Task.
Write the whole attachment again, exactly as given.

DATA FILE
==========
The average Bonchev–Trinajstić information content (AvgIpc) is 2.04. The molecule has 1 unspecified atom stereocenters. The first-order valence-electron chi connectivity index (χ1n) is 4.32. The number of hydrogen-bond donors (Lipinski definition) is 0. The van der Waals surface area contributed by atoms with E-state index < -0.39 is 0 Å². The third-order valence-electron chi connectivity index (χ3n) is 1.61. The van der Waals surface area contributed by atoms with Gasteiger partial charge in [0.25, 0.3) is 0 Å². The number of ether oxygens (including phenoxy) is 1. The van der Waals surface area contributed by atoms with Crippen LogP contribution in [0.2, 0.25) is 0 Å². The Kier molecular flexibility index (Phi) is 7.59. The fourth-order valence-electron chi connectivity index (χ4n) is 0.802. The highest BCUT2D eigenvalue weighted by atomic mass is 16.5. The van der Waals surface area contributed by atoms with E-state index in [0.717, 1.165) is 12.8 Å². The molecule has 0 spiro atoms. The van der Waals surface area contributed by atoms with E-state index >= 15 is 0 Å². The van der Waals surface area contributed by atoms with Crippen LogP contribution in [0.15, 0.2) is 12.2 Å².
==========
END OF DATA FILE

The average Bonchev–Trinajstić information content (AvgIpc) is 2.04. The molecule has 1 unspecified atom stereocenters. The first-order valence-electron chi connectivity index (χ1n) is 4.32. The number of hydrogen-bond donors (Lipinski definition) is 0. The van der Waals surface area contributed by atoms with E-state index < -0.39 is 0 Å². The third-order valence-electron chi connectivity index (χ3n) is 1.61. The van der Waals surface area contributed by atoms with Gasteiger partial charge in [0.25, 0.3) is 0 Å². The number of ether oxygens (including phenoxy) is 1. The van der Waals surface area contributed by atoms with Crippen LogP contribution in [0.2, 0.25) is 0 Å². The Kier molecular flexibility index (Phi) is 7.59. The fourth-order valence-electron chi connectivity index (χ4n) is 0.802. The highest BCUT2D eigenvalue weighted by atomic mass is 16.5. The van der Waals surface area contributed by atoms with E-state index in [0.717, 1.165) is 12.8 Å². The molecule has 0 spiro atoms. The van der Waals surface area contributed by atoms with E-state index >= 15 is 0 Å². The van der Waals surface area contributed by atoms with Crippen LogP contribution in [0.15, 0.2) is 12.2 Å².